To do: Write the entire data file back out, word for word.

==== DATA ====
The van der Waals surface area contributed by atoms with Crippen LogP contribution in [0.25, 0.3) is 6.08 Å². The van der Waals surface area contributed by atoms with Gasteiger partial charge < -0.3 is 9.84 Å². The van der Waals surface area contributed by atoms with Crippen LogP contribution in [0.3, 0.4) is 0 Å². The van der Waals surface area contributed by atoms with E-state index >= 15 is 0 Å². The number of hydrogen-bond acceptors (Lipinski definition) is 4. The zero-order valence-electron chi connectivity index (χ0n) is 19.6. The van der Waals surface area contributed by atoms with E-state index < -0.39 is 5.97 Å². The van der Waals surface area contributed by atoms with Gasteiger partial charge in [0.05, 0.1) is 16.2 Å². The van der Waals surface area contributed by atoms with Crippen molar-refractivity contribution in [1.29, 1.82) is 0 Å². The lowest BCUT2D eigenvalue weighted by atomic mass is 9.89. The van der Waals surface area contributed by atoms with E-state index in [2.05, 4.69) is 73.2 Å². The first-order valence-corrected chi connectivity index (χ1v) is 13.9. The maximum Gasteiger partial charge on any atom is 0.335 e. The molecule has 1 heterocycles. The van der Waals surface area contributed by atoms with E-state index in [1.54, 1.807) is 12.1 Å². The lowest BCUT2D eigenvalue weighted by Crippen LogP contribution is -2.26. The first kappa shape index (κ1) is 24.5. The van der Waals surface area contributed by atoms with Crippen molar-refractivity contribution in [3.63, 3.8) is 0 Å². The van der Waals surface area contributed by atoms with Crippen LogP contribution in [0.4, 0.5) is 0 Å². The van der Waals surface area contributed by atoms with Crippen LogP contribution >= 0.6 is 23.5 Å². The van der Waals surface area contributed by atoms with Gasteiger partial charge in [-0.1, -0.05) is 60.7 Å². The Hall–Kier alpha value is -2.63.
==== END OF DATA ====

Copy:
The van der Waals surface area contributed by atoms with Crippen LogP contribution in [0.25, 0.3) is 6.08 Å². The van der Waals surface area contributed by atoms with Gasteiger partial charge < -0.3 is 9.84 Å². The van der Waals surface area contributed by atoms with Crippen LogP contribution in [0.3, 0.4) is 0 Å². The van der Waals surface area contributed by atoms with E-state index >= 15 is 0 Å². The number of hydrogen-bond acceptors (Lipinski definition) is 4. The zero-order valence-electron chi connectivity index (χ0n) is 19.6. The van der Waals surface area contributed by atoms with E-state index < -0.39 is 5.97 Å². The van der Waals surface area contributed by atoms with Gasteiger partial charge in [0.05, 0.1) is 16.2 Å². The van der Waals surface area contributed by atoms with Crippen molar-refractivity contribution in [1.29, 1.82) is 0 Å². The lowest BCUT2D eigenvalue weighted by atomic mass is 9.89. The van der Waals surface area contributed by atoms with E-state index in [2.05, 4.69) is 73.2 Å². The first-order valence-corrected chi connectivity index (χ1v) is 13.9. The maximum Gasteiger partial charge on any atom is 0.335 e. The molecule has 1 heterocycles. The van der Waals surface area contributed by atoms with E-state index in [1.54, 1.807) is 12.1 Å². The lowest BCUT2D eigenvalue weighted by Crippen LogP contribution is -2.26. The first kappa shape index (κ1) is 24.5. The van der Waals surface area contributed by atoms with Crippen molar-refractivity contribution in [3.63, 3.8) is 0 Å². The van der Waals surface area contributed by atoms with Crippen LogP contribution in [0.4, 0.5) is 0 Å². The van der Waals surface area contributed by atoms with Crippen LogP contribution >= 0.6 is 23.5 Å². The van der Waals surface area contributed by atoms with Gasteiger partial charge in [-0.1, -0.05) is 60.7 Å². The Hall–Kier alpha value is -2.63.